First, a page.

Saving the Sacred Sea
Photo: Will Parrinello
Locals call it the Sacred Sea, Russians consider it a national treasure and the world has declared it a UNESCO World Heritage Site. Siberia's Lake Baikal is one of the world's oldest, largest and deepest lakes. Its age and isolation have created one of the richest and most unusual collections of freshwater plants and animals on earth, including some 1,700 species unique to the lake, like the nerpa or Baikal seal.
Yet this wonder of nature is increasingly threatened by unregulated development and environmental pollution from a state-owned paper mill and the growing oil and nuclear economy.
In 2006, the Russian Government announced plans to build the world's first International Uranium Enrichment Centre on the grounds of an existing nuclear facility in Angarsk, 95 kilometres from the lake's shores. The centre would enrich uranium sent from countries which do not have nuclear infrastructure, and return it to them for reuse, at a premium price. The project, which is supported by the International Atomic Energy Agency (IAEA) and the US, is seen as a way to control uranium supply and deter rogue nations from pursuing nuclear power, and by turn, nuclear weapons.
But critics argue it would be a disaster for the region and are urging the Government to reconsider. After the uranium is enriched, only 10 per cent of the radioactive material would be returned to customers abroad, leaving 90 per cent in the Lake Baikal region for storage. This would make Russia the only country in the world willing to accept radioactive waste from other countries for processing, long-term storage and burial. Campaigners fear that by-products of processed uranium would endanger Lake Baikal and local communities. Uranium tailings, the leftover waste after the enrichment process, contain radioactive and toxic materials, which are extremely dangerous to human health and can contaminate rivers and lakes.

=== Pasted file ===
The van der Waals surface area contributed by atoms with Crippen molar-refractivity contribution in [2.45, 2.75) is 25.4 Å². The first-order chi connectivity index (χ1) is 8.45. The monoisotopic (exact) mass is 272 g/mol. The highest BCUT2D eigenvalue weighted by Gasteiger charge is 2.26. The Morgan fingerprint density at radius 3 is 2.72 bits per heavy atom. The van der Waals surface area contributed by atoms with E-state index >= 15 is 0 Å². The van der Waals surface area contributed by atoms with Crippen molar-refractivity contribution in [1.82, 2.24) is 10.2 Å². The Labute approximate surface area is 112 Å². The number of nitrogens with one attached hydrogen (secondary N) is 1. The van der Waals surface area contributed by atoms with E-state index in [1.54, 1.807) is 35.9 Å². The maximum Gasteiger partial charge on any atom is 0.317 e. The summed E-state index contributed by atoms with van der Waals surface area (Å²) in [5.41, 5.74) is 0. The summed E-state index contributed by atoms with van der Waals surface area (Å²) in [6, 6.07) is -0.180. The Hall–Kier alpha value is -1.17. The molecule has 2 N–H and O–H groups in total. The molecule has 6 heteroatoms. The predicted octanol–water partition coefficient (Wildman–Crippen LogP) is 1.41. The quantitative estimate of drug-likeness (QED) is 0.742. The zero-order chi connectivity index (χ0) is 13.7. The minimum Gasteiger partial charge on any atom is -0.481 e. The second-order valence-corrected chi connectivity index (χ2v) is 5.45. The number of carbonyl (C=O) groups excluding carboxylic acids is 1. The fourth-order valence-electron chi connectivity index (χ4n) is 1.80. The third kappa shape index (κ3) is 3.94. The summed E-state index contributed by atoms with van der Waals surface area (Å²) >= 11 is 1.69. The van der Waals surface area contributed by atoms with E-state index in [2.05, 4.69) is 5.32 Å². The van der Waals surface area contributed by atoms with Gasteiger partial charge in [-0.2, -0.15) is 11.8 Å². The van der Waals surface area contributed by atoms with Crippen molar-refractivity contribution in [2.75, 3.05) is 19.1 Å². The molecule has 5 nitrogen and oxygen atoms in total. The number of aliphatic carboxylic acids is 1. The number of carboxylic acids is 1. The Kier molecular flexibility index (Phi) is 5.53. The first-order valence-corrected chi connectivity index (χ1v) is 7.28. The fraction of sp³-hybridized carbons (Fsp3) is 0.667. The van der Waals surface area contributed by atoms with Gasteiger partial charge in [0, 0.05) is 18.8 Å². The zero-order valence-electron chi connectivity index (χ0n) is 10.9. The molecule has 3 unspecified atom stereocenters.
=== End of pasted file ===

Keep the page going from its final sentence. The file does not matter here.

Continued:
Over the years, many people and groups have fought to preserve Lake Baikal, but one of its most ardent and successful protectors is Marina Rikhvanova, 46, a soft-spoken biologist and Lake Baikal resident. She was awarded the Goldman Environmental Prize, the world's biggest prize for environmental activists, on 14 April in San Francisco for her efforts to protect the lake. With Baikal Environmental Wave (the Wave), the non-governmental organization she co-founded to safeguard the lake, Rikhvanova campaigned to reroute the longest oil pipeline in the world – the Transneft Siberia-Pacific oil pipeline – away from the lake's shores. Her four-year national campaign rallied thousands in protest, received support from international organizations and gathered 100,000 signatures – an amazing feat considering Russia's increasingly repressive climate. In April 2006, President Vladimir Putin relented and ordered the pipeline to be rerouted away from the lake's watershed. This marked a tremendous success for civil society and the environmental movement in Russia.
Now, despite extreme Government pressure, Rikhvanova and the Wave are mobilizing opposition to the uranium enrichment project. Rikhvanova laughs off the harassment she has suffered – including a raid on her office by Federal security agents when the Lake Baikal campaign was launched. ‘It was interesting,’ she said at the time. ‘The more they did things like that, the more reporters came to our press conferences!’
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